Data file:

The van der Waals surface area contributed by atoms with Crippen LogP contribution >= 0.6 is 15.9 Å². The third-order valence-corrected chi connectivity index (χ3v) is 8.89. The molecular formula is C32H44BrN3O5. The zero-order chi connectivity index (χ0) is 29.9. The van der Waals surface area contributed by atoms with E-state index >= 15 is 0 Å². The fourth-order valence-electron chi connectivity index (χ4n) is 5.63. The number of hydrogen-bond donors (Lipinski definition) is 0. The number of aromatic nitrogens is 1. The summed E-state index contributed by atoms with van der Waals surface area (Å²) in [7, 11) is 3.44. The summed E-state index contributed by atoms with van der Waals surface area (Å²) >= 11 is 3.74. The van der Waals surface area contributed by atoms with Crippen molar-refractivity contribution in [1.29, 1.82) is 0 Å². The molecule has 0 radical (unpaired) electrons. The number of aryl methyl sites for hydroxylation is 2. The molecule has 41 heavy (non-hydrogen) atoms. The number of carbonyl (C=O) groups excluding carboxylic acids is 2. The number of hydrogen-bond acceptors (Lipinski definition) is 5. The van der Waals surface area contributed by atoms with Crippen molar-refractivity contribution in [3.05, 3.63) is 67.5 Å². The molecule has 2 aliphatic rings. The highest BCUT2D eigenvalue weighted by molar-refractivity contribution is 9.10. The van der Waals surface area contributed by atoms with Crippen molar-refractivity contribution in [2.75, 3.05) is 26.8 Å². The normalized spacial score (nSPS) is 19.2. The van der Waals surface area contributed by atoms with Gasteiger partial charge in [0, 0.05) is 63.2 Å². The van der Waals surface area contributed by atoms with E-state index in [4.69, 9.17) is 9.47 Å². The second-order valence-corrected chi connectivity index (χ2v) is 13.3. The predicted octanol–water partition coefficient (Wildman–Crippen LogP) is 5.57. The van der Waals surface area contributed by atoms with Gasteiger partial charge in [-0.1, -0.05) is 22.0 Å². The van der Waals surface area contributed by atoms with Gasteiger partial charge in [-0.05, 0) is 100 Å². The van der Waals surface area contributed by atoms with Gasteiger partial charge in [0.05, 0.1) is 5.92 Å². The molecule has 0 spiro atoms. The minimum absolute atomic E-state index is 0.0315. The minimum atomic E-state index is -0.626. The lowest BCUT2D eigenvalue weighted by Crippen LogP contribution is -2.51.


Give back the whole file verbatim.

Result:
The van der Waals surface area contributed by atoms with Crippen LogP contribution >= 0.6 is 15.9 Å². The third-order valence-corrected chi connectivity index (χ3v) is 8.89. The molecular formula is C32H44BrN3O5. The zero-order chi connectivity index (χ0) is 29.9. The van der Waals surface area contributed by atoms with E-state index >= 15 is 0 Å². The fourth-order valence-electron chi connectivity index (χ4n) is 5.63. The number of hydrogen-bond donors (Lipinski definition) is 0. The number of aromatic nitrogens is 1. The summed E-state index contributed by atoms with van der Waals surface area (Å²) in [7, 11) is 3.44. The summed E-state index contributed by atoms with van der Waals surface area (Å²) >= 11 is 3.74. The van der Waals surface area contributed by atoms with Crippen molar-refractivity contribution in [1.29, 1.82) is 0 Å². The molecule has 0 radical (unpaired) electrons. The number of aryl methyl sites for hydroxylation is 2. The molecule has 41 heavy (non-hydrogen) atoms. The number of carbonyl (C=O) groups excluding carboxylic acids is 2. The number of hydrogen-bond acceptors (Lipinski definition) is 5. The van der Waals surface area contributed by atoms with Crippen molar-refractivity contribution in [3.05, 3.63) is 67.5 Å². The molecule has 2 aliphatic rings. The highest BCUT2D eigenvalue weighted by molar-refractivity contribution is 9.10. The van der Waals surface area contributed by atoms with Crippen molar-refractivity contribution in [2.75, 3.05) is 26.8 Å². The normalized spacial score (nSPS) is 19.2. The van der Waals surface area contributed by atoms with Gasteiger partial charge in [0, 0.05) is 63.2 Å². The van der Waals surface area contributed by atoms with E-state index in [4.69, 9.17) is 9.47 Å². The second-order valence-corrected chi connectivity index (χ2v) is 13.3. The predicted octanol–water partition coefficient (Wildman–Crippen LogP) is 5.57. The van der Waals surface area contributed by atoms with Gasteiger partial charge in [-0.1, -0.05) is 22.0 Å². The van der Waals surface area contributed by atoms with Gasteiger partial charge in [-0.05, 0) is 100 Å². The van der Waals surface area contributed by atoms with Gasteiger partial charge in [0.05, 0.1) is 5.92 Å². The molecule has 0 spiro atoms. The minimum absolute atomic E-state index is 0.0315. The minimum atomic E-state index is -0.626. The lowest BCUT2D eigenvalue weighted by Crippen LogP contribution is -2.51.